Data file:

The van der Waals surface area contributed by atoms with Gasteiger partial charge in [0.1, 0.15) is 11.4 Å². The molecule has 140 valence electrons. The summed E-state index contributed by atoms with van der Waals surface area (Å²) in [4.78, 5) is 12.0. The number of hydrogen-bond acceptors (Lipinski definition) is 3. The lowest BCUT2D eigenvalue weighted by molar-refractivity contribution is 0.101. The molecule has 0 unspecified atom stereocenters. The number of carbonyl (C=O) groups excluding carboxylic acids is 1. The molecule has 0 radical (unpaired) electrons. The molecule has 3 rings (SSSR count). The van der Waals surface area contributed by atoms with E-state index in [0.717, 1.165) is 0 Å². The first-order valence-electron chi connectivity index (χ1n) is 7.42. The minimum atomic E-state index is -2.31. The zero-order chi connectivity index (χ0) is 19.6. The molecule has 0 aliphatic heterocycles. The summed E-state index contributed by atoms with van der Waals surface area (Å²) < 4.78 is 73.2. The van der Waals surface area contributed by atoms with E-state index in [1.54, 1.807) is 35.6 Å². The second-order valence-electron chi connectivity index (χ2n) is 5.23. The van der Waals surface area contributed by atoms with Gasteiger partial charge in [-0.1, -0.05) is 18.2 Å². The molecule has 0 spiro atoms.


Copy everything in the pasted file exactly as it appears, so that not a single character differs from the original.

The van der Waals surface area contributed by atoms with Gasteiger partial charge in [0.1, 0.15) is 11.4 Å². The molecule has 140 valence electrons. The summed E-state index contributed by atoms with van der Waals surface area (Å²) in [4.78, 5) is 12.0. The number of hydrogen-bond acceptors (Lipinski definition) is 3. The lowest BCUT2D eigenvalue weighted by molar-refractivity contribution is 0.101. The molecule has 0 unspecified atom stereocenters. The number of carbonyl (C=O) groups excluding carboxylic acids is 1. The molecule has 0 radical (unpaired) electrons. The molecule has 3 rings (SSSR count). The van der Waals surface area contributed by atoms with E-state index in [0.717, 1.165) is 0 Å². The first-order valence-electron chi connectivity index (χ1n) is 7.42. The minimum atomic E-state index is -2.31. The zero-order chi connectivity index (χ0) is 19.6. The molecule has 0 aliphatic heterocycles. The summed E-state index contributed by atoms with van der Waals surface area (Å²) < 4.78 is 73.2. The van der Waals surface area contributed by atoms with E-state index in [1.54, 1.807) is 35.6 Å². The second-order valence-electron chi connectivity index (χ2n) is 5.23. The van der Waals surface area contributed by atoms with Gasteiger partial charge in [-0.1, -0.05) is 18.2 Å². The molecule has 0 spiro atoms.